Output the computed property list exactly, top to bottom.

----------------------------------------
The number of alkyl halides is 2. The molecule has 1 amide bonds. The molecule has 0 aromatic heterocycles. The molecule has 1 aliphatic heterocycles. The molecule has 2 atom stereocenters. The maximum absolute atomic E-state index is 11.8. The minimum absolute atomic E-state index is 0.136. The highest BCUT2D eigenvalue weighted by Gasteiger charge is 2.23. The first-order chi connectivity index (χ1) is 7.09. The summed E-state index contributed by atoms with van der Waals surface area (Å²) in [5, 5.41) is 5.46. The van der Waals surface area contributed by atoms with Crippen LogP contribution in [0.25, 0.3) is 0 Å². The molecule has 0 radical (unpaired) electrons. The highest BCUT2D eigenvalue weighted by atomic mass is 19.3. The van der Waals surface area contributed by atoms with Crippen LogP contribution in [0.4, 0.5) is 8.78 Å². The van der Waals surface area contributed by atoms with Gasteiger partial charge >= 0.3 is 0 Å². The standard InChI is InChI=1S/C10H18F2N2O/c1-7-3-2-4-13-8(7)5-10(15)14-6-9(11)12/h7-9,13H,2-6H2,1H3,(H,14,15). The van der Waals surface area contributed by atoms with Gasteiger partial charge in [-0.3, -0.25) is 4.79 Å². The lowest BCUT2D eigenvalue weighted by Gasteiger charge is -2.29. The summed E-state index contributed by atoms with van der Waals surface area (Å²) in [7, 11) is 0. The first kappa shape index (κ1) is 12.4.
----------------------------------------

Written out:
The number of alkyl halides is 2. The molecule has 1 amide bonds. The molecule has 0 aromatic heterocycles. The molecule has 1 aliphatic heterocycles. The molecule has 2 atom stereocenters. The maximum absolute atomic E-state index is 11.8. The minimum absolute atomic E-state index is 0.136. The highest BCUT2D eigenvalue weighted by Gasteiger charge is 2.23. The first-order chi connectivity index (χ1) is 7.09. The summed E-state index contributed by atoms with van der Waals surface area (Å²) in [5, 5.41) is 5.46. The van der Waals surface area contributed by atoms with Crippen LogP contribution in [0.25, 0.3) is 0 Å². The molecule has 0 radical (unpaired) electrons. The highest BCUT2D eigenvalue weighted by atomic mass is 19.3. The van der Waals surface area contributed by atoms with Crippen LogP contribution in [0.4, 0.5) is 8.78 Å². The van der Waals surface area contributed by atoms with Gasteiger partial charge >= 0.3 is 0 Å². The standard InChI is InChI=1S/C10H18F2N2O/c1-7-3-2-4-13-8(7)5-10(15)14-6-9(11)12/h7-9,13H,2-6H2,1H3,(H,14,15). The van der Waals surface area contributed by atoms with Gasteiger partial charge in [-0.3, -0.25) is 4.79 Å². The lowest BCUT2D eigenvalue weighted by Gasteiger charge is -2.29. The summed E-state index contributed by atoms with van der Waals surface area (Å²) in [7, 11) is 0. The first kappa shape index (κ1) is 12.4.